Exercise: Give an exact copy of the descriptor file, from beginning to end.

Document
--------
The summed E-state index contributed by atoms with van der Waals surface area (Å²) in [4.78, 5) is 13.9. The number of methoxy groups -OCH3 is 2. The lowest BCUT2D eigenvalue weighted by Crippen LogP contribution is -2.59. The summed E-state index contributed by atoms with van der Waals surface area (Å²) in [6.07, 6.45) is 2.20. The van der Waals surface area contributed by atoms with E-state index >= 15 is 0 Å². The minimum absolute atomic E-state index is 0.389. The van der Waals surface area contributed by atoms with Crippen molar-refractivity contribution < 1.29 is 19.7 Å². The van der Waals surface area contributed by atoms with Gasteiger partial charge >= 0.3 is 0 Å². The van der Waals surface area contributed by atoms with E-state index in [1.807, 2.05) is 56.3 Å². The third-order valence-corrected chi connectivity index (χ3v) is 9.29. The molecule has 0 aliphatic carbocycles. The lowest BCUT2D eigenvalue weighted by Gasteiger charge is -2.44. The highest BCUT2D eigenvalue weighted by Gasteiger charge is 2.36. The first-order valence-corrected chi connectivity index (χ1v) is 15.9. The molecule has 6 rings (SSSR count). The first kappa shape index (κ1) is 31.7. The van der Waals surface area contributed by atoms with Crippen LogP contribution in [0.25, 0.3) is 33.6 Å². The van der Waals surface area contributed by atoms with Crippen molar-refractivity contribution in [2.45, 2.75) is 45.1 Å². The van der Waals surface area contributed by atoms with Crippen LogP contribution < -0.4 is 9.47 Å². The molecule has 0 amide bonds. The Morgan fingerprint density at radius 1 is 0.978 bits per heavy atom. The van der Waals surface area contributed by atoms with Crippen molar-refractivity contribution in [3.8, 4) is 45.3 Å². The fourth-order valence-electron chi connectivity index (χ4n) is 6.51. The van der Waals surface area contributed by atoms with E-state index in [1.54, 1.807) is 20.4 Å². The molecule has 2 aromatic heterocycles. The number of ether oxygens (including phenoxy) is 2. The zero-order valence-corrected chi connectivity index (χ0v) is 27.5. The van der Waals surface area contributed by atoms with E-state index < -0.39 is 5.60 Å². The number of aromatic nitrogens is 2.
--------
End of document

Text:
The summed E-state index contributed by atoms with van der Waals surface area (Å²) in [4.78, 5) is 13.9. The number of methoxy groups -OCH3 is 2. The lowest BCUT2D eigenvalue weighted by Crippen LogP contribution is -2.59. The summed E-state index contributed by atoms with van der Waals surface area (Å²) in [6.07, 6.45) is 2.20. The van der Waals surface area contributed by atoms with E-state index >= 15 is 0 Å². The minimum absolute atomic E-state index is 0.389. The van der Waals surface area contributed by atoms with Crippen molar-refractivity contribution < 1.29 is 19.7 Å². The van der Waals surface area contributed by atoms with Gasteiger partial charge >= 0.3 is 0 Å². The van der Waals surface area contributed by atoms with E-state index in [1.807, 2.05) is 56.3 Å². The third-order valence-corrected chi connectivity index (χ3v) is 9.29. The molecule has 0 aliphatic carbocycles. The lowest BCUT2D eigenvalue weighted by Gasteiger charge is -2.44. The highest BCUT2D eigenvalue weighted by Gasteiger charge is 2.36. The first-order valence-corrected chi connectivity index (χ1v) is 15.9. The molecule has 6 rings (SSSR count). The first kappa shape index (κ1) is 31.7. The van der Waals surface area contributed by atoms with Crippen LogP contribution in [0.25, 0.3) is 33.6 Å². The van der Waals surface area contributed by atoms with Crippen molar-refractivity contribution in [2.45, 2.75) is 45.1 Å². The van der Waals surface area contributed by atoms with Crippen LogP contribution < -0.4 is 9.47 Å². The molecule has 0 amide bonds. The Morgan fingerprint density at radius 1 is 0.978 bits per heavy atom. The van der Waals surface area contributed by atoms with Crippen molar-refractivity contribution in [3.8, 4) is 45.3 Å². The fourth-order valence-electron chi connectivity index (χ4n) is 6.51. The van der Waals surface area contributed by atoms with E-state index in [1.54, 1.807) is 20.4 Å². The molecule has 2 aromatic heterocycles. The number of ether oxygens (including phenoxy) is 2. The zero-order valence-corrected chi connectivity index (χ0v) is 27.5. The van der Waals surface area contributed by atoms with E-state index < -0.39 is 5.60 Å². The number of aromatic nitrogens is 2.